Lawmakers say some pretty weird things from time to time.
Members of Congress commenting on the controversial tax cut legislation are no exception. In a December 2 article, the Des Moines Register quotes Iowa’s senior senator, Republican Chuck Grassley, as saying:
I think not having the estate tax recognizes the people that are investing as opposed to those that are just spending every darn penny they have, whether it’s on booze or women or movies.
— Senator Chuck Grassley
While Senator Grassley’s quote insults the 99.8% of taxpayers who never amass an estate large enough to pay for the estate tax, more galling is his continued reliance on the false claim that the estate tax is a threat to farm families keeping their farms.
The federal estate tax is a 40 percent tax on wealth assessed when a person dies. But the tax doesn’t kick in until assets exceed $5.49 million for individuals and $10.98 million for couples. Estates with income from farming have numerous deductions and credits that reduce their taxable assets. Land that will continue as a farm is assessed by its value as a farm, as opposed to the market rate it could fetch if subdivided into housing, which reduces the value by up to $1 million. Conservation easements that restrict how land can be used also reduce the estates value. And taxpayers that operate a farm business can spread out estate tax payments over 14 years.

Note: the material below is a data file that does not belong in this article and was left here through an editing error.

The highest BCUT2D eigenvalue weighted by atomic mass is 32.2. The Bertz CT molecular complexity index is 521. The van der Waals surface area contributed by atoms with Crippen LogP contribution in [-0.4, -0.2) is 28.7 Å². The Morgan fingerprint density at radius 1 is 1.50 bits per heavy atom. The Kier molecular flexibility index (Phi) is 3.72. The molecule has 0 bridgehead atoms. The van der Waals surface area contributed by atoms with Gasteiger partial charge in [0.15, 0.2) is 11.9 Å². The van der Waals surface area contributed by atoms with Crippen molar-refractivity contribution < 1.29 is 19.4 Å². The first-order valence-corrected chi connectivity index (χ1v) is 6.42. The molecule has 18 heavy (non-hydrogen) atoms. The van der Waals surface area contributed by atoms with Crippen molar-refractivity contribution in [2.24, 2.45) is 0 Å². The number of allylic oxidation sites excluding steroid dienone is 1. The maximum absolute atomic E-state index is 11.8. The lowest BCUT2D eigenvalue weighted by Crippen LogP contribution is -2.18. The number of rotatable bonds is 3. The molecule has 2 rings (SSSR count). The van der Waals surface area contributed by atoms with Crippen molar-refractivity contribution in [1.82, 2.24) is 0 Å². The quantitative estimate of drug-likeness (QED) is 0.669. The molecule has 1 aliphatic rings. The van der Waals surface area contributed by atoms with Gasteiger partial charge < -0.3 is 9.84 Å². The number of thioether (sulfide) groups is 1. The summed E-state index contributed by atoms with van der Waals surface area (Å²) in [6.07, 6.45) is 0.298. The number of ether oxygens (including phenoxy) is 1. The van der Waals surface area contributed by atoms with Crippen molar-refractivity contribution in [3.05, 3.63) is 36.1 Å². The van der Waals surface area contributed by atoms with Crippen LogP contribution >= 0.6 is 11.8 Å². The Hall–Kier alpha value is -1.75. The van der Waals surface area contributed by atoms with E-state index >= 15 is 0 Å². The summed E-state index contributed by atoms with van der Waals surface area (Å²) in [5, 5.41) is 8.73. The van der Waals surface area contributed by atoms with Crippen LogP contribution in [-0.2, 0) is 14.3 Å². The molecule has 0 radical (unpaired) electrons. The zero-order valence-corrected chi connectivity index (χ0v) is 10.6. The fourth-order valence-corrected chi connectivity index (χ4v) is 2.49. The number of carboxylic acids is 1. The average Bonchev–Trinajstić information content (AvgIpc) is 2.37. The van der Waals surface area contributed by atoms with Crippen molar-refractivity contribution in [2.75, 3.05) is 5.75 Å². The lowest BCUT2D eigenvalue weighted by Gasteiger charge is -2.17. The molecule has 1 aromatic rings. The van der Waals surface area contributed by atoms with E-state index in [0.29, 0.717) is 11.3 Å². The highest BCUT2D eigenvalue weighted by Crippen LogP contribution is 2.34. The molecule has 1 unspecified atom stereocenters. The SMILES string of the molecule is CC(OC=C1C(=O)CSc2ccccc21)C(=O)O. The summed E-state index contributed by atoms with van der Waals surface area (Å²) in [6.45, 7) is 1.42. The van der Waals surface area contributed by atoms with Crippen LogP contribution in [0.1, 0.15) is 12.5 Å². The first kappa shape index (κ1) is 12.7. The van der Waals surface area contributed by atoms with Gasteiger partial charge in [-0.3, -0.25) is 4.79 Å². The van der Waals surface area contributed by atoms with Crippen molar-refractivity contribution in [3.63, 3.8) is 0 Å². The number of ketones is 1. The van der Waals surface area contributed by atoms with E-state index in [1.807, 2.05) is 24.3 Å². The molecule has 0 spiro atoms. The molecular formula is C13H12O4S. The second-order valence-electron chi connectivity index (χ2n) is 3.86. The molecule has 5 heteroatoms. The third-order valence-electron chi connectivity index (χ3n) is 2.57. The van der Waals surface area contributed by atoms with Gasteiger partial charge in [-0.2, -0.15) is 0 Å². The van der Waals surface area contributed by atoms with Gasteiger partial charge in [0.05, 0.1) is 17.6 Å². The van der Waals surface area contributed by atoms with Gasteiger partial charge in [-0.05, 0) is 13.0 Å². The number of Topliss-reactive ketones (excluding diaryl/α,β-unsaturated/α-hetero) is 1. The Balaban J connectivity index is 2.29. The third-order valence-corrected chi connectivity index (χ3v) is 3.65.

These carve-outs lead to very few farm businesses paying estate tax. As the Des Moines Register points out:
“According to IRS data from 2016, just 682 tax filers in the entire country who owed estate taxes owned any farm assets. That represents about 13 percent of the 5,219 estate tax returns in which taxes were owed.
And even that figure likely overstates the number of primarily farm operations subject to the tax. A 2015 report from the Congressional Research Service projects that just 65 farm estates annually across the U.S. face an estate tax liability. Less than a quarter of these, the congressional report finds, have insufficient cash to pay their tax bills.”
According to the USDA there are more than 2 million households receiving income from farming and ranching. Even by USDA’s estimates 99.6 percent of these farmers and ranchers move on to the next growing season without paying estate tax.
However you slice it, the data shows you’d be hard-pressed to find a farm family that actually paid any estate tax, let alone lost their farm because of it. Taxpayers deserve comprehensive tax reform that is revenue neutral, cuts out special interest giveaways, and lowers rates for everyone. What they don’t need is lawmakers misusing American farm families to pass a flawed bill.